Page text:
Academia

Pursuing my graduate education in a very interdisciplinary department, I identify broadly as a social scientist. I have received training in ethnographic methods and linguistic anthropology, but following the needs of my projects I have started exploring computational data analysis in R, and different approaches to network analysis.

See below for more details on my currents and past projects.

 

Current Projects:

Ph.D. Dissertation Research:      Production of Knowledge about suicide in the Contemporary U.S.

My dissertation research focuses on how, by whom and in what contexts is knowledge about suicide produced, specifically in the US. Specifically, I am analyzing trends in various publications on suicide, attending professional conferences, interviewing researchers, and tracing relevant concepts, approaches, and agendas.

Side Project:      Suicide Attempt Survivor Narratives

I am currently analyzing over 200 interviews with suicide attempt survivors collected through three distinct online projects. I am specifically interested in the genre of the suicide attempt narrative, as well meanings of suicide that emerge through the survivors words.

 

 

Previous Projects

M.A. Thesis:      Friends vs. Little Babies: Conflict and Its Management at a Croatian Preschool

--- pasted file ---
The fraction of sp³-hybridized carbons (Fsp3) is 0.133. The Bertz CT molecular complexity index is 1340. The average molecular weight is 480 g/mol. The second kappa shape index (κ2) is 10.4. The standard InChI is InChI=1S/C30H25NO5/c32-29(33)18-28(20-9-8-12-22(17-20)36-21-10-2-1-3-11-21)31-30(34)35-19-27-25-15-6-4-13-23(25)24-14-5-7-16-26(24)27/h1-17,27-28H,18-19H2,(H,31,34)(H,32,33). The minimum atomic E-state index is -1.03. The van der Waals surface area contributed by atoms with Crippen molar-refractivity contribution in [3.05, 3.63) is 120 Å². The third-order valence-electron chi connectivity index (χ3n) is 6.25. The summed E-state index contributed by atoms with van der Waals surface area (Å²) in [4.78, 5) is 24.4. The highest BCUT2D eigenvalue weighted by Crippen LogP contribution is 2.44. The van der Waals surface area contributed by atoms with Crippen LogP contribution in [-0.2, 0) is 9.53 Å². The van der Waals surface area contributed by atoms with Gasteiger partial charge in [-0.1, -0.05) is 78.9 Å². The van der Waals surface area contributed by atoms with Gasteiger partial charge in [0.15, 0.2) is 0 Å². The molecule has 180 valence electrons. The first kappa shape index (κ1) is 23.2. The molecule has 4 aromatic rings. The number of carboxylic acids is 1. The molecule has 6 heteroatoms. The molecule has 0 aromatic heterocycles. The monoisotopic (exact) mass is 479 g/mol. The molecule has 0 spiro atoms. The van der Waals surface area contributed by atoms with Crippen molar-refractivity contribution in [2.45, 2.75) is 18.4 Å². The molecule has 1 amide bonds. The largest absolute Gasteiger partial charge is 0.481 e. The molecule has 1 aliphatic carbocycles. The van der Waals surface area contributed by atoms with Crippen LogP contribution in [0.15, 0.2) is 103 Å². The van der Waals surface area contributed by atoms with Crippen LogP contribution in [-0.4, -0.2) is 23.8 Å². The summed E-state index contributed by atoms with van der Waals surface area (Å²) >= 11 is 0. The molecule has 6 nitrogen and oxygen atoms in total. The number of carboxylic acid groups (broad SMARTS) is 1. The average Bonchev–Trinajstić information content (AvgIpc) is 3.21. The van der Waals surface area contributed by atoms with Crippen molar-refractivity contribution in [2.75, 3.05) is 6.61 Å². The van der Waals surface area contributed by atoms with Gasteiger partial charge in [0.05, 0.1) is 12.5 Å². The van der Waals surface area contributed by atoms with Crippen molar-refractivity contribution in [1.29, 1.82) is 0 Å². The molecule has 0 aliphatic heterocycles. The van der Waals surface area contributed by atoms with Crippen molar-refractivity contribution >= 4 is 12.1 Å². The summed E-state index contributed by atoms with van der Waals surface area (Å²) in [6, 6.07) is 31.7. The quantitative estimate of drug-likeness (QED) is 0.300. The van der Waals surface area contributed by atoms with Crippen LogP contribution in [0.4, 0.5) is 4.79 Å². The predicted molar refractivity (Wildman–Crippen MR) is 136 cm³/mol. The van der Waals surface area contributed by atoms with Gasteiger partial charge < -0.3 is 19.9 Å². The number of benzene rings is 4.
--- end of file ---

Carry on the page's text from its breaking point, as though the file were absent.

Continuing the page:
Based on two months of participant observation at a preschool, I  show how particular linguistic tokens, specifically ‘friend’ and ‘little baby’ are used by teachers to encourage peaceful social conduct, but are then incorporated into children’s exchanges in ways that actually reinforce the ‘bad conduct’ that is being modified.

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B.A. Thesis:   Cujo in the Family: Experiences of Owners of Aggressive Dogs in the Contemporary U.S

Based on a dozen interviews with dog owners whose dogs exhibit aggressive behavior, I explore the practical and ideological struggles of owning not just a dangerous, but an ‘unexpected kind of a dog.’ I show how cultural ideas of what dogs are like and what kinds of dogs are aggressive can have very real consequences that can make individual lives of both dogs and humans quite challenging.

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